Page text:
Standard Units of Measurment
Units of measurement are vital parts of any physical quantity. Just as the person is known by his or her name, the physical quantities are known by the units of measurement. Let us suppose that the length of the iron rod is 5 meters. This means that 1 meter is the standard used for the measurement of the length and that measured length is 5 times greater than the length of 1 meter. The unit of measurement is defined as the standard used for the measurement of the physical quantity.
In the above example of the length of the rod, meter is the unit of measurement of length, while the number 5 which gives the amount of the length is called as magnitude of length. The magnitude gives the actual value of the measured quantity. Thus measurement of any physical quantity involves two parameters: unit of measurement and the magnitude. The unit of measurement of the physical quantity remains same, while its magnitude keeps on changing depending on the actual amount of the physical quantity.
Qualities of the Units of Measurement
The units of measurement should possess following qualities:
1) The unit of measurement of the physical quantity should be invariable. This means that the magnitude of the particular unit of measurement should remain the same irrespective of the time or place. In the above example, no matter in which part of the world and at what time the length of the rod is measured, it should remain the same.
2) The unit of measurement should be easily reproducible. This means the unit of measurement should be easy to copy and it is always readily available.
3) The units of measurement should be accepted universally in all the parts of the world and all the communities. There should not be any objections or the partiality towards the units of measurement. Though in the world there may be differences among the people due to their religious backgrounds, as far the as the acceptance of the units of measurement is concerned, all the people of the world are united.
Fundamental or Basic Units of Measurement
In our universe there are large numbers of human beings and majority of them have different names (though many have common names). Similarly, there are large numbers of the physical quantities, and each of them should have the units of measurement. However, it is not necessary to define separate unit for each and every physical quantity. Out of so many physical quantities, there are only seven that do not depend on any other physical quantity for their measurement. These are called as the fundamental quantities.
The seven fundamental quantities are: length, mass, time, temperature, electric current, luminous intensity, and the amount of substance. Since these are totally independent quantities, it is necessary to define the units of measurement for these units only. The units of measurement defined for the fundamental physical quantities are called as the fundamental or the basic units of measurement.
Derived Units of Measurement
Apart from the seven fundamental quantities, all the other physical quantities depend on the fundamental quantities for their measurement. These quantities are derived from the fundamental quantities, hence they are called as the derived physical quantities and the units of measurement of these quantities are called as the derived units.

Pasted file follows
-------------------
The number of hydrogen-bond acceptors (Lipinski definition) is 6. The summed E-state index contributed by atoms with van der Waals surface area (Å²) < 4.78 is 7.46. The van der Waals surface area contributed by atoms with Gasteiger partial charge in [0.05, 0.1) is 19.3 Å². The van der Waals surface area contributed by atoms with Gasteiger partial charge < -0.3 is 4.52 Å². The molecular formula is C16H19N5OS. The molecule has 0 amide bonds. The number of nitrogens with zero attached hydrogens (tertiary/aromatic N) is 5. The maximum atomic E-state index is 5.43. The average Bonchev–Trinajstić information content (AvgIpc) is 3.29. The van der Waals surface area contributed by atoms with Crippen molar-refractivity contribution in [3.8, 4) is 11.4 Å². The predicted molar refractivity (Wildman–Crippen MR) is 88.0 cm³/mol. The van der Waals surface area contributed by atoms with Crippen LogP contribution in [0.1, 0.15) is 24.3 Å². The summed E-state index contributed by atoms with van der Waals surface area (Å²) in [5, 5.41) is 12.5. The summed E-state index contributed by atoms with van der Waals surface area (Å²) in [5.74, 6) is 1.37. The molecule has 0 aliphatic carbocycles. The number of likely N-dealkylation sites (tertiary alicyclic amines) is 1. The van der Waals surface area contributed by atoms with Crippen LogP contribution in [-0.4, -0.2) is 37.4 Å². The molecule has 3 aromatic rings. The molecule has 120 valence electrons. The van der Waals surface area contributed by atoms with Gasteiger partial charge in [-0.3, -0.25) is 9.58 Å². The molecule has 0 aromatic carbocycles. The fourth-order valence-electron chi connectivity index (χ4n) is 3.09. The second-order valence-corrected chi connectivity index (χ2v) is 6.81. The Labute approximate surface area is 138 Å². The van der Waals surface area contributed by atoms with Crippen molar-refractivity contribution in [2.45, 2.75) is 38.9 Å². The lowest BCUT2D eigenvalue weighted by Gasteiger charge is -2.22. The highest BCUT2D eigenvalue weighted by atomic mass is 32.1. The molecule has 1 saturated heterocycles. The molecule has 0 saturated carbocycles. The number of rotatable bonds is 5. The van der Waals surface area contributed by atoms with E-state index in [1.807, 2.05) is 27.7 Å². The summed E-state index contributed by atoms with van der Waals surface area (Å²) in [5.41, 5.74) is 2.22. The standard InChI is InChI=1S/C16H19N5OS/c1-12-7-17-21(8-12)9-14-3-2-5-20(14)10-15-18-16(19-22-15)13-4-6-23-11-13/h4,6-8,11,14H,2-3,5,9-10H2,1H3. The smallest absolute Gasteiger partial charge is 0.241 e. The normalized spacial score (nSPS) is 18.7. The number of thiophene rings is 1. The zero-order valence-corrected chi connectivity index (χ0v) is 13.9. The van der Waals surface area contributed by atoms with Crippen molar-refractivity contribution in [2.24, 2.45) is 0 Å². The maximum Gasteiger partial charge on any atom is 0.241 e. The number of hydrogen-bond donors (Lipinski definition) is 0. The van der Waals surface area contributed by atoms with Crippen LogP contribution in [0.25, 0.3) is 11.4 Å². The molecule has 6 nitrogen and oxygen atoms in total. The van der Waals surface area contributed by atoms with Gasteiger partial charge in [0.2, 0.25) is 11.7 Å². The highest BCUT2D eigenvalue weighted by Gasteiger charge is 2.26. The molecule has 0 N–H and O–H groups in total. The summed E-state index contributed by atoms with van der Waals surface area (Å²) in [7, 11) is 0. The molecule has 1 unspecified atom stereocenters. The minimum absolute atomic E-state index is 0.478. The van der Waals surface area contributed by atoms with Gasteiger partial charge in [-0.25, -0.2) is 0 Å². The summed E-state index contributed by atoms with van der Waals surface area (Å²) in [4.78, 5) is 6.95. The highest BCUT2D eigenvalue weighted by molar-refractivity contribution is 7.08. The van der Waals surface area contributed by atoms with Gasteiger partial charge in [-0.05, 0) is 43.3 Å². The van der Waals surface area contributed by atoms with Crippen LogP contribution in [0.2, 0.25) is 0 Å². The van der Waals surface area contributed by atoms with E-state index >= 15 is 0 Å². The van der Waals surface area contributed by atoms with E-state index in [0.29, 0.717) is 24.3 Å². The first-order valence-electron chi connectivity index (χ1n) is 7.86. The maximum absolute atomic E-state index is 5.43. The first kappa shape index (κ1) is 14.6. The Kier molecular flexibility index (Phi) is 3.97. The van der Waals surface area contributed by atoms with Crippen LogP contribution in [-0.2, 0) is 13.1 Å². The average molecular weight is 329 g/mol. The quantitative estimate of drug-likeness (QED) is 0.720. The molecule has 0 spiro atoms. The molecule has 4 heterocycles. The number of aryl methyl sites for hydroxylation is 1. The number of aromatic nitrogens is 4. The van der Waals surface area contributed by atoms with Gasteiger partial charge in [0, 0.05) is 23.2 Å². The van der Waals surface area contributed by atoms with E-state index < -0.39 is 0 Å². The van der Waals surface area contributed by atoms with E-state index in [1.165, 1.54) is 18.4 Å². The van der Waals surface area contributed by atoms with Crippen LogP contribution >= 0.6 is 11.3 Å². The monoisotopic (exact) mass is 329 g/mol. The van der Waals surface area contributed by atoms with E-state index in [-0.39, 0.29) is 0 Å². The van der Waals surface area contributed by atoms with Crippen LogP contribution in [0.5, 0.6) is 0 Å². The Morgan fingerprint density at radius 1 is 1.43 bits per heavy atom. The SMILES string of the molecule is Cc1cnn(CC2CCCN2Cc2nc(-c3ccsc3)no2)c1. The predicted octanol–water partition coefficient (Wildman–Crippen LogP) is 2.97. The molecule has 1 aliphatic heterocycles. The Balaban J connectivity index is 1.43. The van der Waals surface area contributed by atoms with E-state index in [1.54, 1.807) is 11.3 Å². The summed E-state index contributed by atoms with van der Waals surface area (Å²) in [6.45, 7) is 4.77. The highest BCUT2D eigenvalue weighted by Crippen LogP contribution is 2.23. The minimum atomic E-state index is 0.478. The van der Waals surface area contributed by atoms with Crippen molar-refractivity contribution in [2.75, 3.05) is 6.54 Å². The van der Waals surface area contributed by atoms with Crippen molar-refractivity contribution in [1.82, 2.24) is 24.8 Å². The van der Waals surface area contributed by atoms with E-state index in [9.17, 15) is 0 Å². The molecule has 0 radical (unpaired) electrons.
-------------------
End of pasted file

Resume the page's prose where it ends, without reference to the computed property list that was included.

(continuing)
In our above example, the length of the rod is the fundamental physical quantity. The physical quantity, "length," does not depend on any other quantity. Now let is consider the example of the speed of the car, which is let us say 100 miles per hour. In this case the physical quantity speed depends on the miles (length) and hour (time). Thus speed is the unit derived from fundamental quantities length and time and its units of measurement is derived from the units of measurement of length and time.
Systems of Units of Measurement
Though the fundamental units are independent of all other units, there are different fundamental units accepted in different countries or the regions of the world. The group of fundamental units followed in different regions along with the derived units forms the systems of units. There are four categories of systems of units as described below:
1) The CGS (centimeter, gram, second) system: In the CGS system of measurement length is measured in centimeters, the mass of the body or substance is measured in grams and time is measured in seconds. Thus centimeter, gram and seconds are the fundamental units of measurement in the CGS system.
2) MKS (meter, kilogram, second) system: In MKS system or metric system, the unit of measurement for length is meter, for mass it is kilogram and for time it is seconds. Thus in this system meter, kilogram and seconds are fundamental units of measurement. This system was used in France and number of other European countries.
3) FPS (foot, pound, second) system: In this system the unit of measurement for length is foot, for mass it is pound and for time it is second. This system is used commonly in Britain and the countries that were under its rule.
4) SI system: The SI system or the International system of standards has now replaced all the systems of measurement. It is the improved metric system of measurement. In SI system length is measured in meter, mass in kilogram and time in seconds.
In the above systems we saw that different fundamental units are used in different systems. Since the derived units depend on the fundamental units, they also change in different systems of measurement. Let s consider the example of the speed or velocity of the body. In MKS system its unit of measurement is meter/second, in CGS system it is centimeter/second, in FPS system it is foot/second and in SI system it is meter/second.